Earlier this year, the Perry administration tried to say that the TTC was being dropped and that a new scaled-back plan was taking its place. Called the “Interconnectivity” plan, it envisions a narrower “footprint” for tollways and the use of more existing pavement, which means needing less land for new pavement along new rights-of-way.

Notably, AFP is attending upcoming meetings and gathering strong evidence which indicates that various south-Texas “loop highway” proposals and new interstate highway designations, which appear to be TTC-69 friendly, are being pursued piecemeal for expansion later. Stay tuned.

Notably, TTC opponents do not necessarily want TxDOT itself to expire. Gilbert noted that thousands of people would be laid off if that happens, and TxDOT’s essential functions are needed in a huge state with a vast transportation system that is heavily used and needs constant upkeep. So, in the unlikely event that TxDOT (and the insurance agency) both are allowed to sunset, they would die in September when the budgetary cycle runs out.

H.B. 300 started out relatively benign with about145 pages. Legislators piled in amendments, many of which would have spelled bad news for taxpaying motorists and Texas’s famed ranch owners whose properties have been in the same families for generations.

A number of these ranchers have valuable land in the path of what appears to be the largest highway/toll-way proposal ever devised in human history, if the entire NAFTA Superhighway system within and beyond Texas is considered. Just the Texas portion would require 600,000 acres of land converted to highway and related uses, with 4,000 miles of new pavement.

The words “eminent domain”—government land-takings from private owners at the bequest of corporate interests, carried out with the force of law—could take on a whole new meaning if TTC backers ever figure out a way to get past tenacious grassroots Texans who are determined to defend their state from the financial/political elite that see Texas as a gateway for the NAFTA Superhighway from Mexico to Canada. Would calling the TTC the “North American Union Tollway” be an exaggeration? Probably not.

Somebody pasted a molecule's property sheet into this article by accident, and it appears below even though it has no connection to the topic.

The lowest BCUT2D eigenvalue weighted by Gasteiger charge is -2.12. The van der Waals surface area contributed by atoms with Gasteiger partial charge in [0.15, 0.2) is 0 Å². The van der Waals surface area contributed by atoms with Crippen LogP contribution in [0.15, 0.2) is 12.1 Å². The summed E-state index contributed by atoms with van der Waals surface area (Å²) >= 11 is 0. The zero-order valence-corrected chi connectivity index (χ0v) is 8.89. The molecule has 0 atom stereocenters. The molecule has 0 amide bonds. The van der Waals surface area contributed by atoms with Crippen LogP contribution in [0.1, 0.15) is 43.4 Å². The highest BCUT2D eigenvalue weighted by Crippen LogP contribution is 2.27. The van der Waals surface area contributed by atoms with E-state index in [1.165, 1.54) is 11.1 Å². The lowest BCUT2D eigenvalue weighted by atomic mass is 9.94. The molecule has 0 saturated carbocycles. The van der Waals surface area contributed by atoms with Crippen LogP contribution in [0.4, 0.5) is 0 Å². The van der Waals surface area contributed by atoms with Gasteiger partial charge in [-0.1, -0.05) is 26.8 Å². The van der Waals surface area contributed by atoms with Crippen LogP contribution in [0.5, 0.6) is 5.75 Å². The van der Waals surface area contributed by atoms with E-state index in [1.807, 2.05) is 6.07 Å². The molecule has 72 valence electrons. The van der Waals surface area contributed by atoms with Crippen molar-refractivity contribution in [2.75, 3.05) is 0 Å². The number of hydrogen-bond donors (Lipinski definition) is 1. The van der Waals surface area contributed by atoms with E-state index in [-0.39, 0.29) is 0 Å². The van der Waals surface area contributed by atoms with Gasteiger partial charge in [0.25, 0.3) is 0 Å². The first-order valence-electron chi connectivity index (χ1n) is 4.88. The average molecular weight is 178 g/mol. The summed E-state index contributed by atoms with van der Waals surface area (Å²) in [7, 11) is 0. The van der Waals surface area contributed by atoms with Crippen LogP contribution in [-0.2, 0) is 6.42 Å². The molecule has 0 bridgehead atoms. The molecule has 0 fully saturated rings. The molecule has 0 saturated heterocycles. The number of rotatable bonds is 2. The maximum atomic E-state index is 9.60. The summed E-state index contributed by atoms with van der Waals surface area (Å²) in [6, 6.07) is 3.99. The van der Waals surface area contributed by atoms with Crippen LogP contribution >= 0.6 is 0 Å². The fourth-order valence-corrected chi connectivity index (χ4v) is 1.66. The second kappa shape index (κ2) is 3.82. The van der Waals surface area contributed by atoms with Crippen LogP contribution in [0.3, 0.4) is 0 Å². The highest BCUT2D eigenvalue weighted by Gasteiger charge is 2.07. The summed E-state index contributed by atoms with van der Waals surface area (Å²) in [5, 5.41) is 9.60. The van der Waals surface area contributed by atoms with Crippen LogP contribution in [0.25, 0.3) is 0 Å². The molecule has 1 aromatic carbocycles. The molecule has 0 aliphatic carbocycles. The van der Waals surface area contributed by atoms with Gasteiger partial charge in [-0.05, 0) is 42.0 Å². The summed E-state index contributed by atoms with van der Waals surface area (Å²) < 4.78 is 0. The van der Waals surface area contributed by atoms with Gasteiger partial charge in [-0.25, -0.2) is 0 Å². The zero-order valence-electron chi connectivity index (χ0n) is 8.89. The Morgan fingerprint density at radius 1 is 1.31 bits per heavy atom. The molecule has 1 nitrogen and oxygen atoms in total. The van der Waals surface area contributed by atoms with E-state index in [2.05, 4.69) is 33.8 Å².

Conceptually, some parts of the TTC itself would be a quarter-mile wide, with parallel rail and utility lines; possible fueling stations, eateries and hotels in the medians to keep drivers from patronizing businesses in nearby towns; and very few overpasses and off ramps – meaning that it would be for rushing huge shipments of foreign-made goods into, but mainly through, Texas (hence the prefix “Trans,” which means over or through) en route to a U.S. Customs hub in Kansas City and to various retail warehouses in America for retail distribution, before ending up in Canada.

Worst of all, the TTC – like similar schemes coming from Canada into the U.S. that need to be more closely watched – would allow even more Asian-made products to be trucked and “railed” into the U.S., since this delivery system would connect with Pacific Ocean ports in western Mexico, namely Lazaro Cardenas which is under the effective control of Chinese shipping interests. That would mean even less employment for American longshoremen at the Ports of Long Beach and Los Angeles, Calif.

AFP toured the Long Beach port in March and spoke to a Longshoremen’s Union representative, who had mixed feelings about the situation.

In summary, had H.B. 300 passed, depending on its final form, it could have ended the private-toll moratorium (to hand Texas public highways to private, foreign toll operators), kept the TTC alive, opened a new loophole to toll existing freeways, raided public-employee pension funds to invest in risky private toll-road deals, reduced the number of elected officials on transportation boards, and more, according to Ms. Hall, the founder of TURF and the San Antonio Toll Party – two groups that have fought this monster ever since the TTC was born in 2003 in H.B. 3588.

MARK ANDERSON is AFP's corresponding editor. He can be reached via email at

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(Issue # 21, May 25, 2009)